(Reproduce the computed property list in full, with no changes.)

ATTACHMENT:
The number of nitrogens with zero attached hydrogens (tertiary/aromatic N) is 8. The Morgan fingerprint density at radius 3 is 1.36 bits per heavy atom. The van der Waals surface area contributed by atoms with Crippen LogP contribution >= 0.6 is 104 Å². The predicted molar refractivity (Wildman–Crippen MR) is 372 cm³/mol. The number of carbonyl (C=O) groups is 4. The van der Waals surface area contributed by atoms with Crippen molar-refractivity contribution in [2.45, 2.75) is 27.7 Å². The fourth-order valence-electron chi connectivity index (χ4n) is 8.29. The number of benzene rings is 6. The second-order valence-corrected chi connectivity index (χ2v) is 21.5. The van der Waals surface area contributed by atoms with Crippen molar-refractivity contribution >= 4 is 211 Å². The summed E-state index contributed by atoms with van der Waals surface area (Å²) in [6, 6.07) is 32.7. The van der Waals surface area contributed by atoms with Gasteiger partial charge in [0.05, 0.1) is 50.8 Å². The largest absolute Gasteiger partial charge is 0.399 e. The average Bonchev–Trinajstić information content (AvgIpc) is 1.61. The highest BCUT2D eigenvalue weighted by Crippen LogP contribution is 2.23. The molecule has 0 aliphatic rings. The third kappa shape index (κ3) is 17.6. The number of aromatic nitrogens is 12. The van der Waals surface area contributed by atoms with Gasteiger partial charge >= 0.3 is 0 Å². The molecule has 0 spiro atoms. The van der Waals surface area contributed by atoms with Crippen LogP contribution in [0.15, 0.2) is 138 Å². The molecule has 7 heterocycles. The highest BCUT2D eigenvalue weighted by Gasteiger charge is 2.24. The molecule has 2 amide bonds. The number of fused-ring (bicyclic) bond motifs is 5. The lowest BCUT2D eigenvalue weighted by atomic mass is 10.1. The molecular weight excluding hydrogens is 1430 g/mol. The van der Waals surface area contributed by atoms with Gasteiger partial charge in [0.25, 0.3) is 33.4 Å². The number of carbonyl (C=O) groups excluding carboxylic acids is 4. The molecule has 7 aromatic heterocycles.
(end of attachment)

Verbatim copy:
The number of nitrogens with zero attached hydrogens (tertiary/aromatic N) is 8. The Morgan fingerprint density at radius 3 is 1.36 bits per heavy atom. The van der Waals surface area contributed by atoms with Crippen LogP contribution >= 0.6 is 104 Å². The predicted molar refractivity (Wildman–Crippen MR) is 372 cm³/mol. The number of carbonyl (C=O) groups is 4. The van der Waals surface area contributed by atoms with Crippen molar-refractivity contribution in [2.45, 2.75) is 27.7 Å². The fourth-order valence-electron chi connectivity index (χ4n) is 8.29. The number of benzene rings is 6. The second-order valence-corrected chi connectivity index (χ2v) is 21.5. The van der Waals surface area contributed by atoms with Crippen molar-refractivity contribution >= 4 is 211 Å². The summed E-state index contributed by atoms with van der Waals surface area (Å²) in [6, 6.07) is 32.7. The van der Waals surface area contributed by atoms with Gasteiger partial charge in [0.05, 0.1) is 50.8 Å². The largest absolute Gasteiger partial charge is 0.399 e. The average Bonchev–Trinajstić information content (AvgIpc) is 1.61. The highest BCUT2D eigenvalue weighted by Crippen LogP contribution is 2.23. The molecule has 0 aliphatic rings. The third kappa shape index (κ3) is 17.6. The number of aromatic nitrogens is 12. The van der Waals surface area contributed by atoms with Gasteiger partial charge >= 0.3 is 0 Å². The molecule has 0 spiro atoms. The van der Waals surface area contributed by atoms with Crippen LogP contribution in [0.15, 0.2) is 138 Å². The molecule has 7 heterocycles. The highest BCUT2D eigenvalue weighted by Gasteiger charge is 2.24. The molecule has 2 amide bonds. The number of fused-ring (bicyclic) bond motifs is 5. The lowest BCUT2D eigenvalue weighted by atomic mass is 10.1. The molecular weight excluding hydrogens is 1430 g/mol. The van der Waals surface area contributed by atoms with Gasteiger partial charge in [0.25, 0.3) is 33.4 Å². The number of carbonyl (C=O) groups excluding carboxylic acids is 4. The molecule has 7 aromatic heterocycles.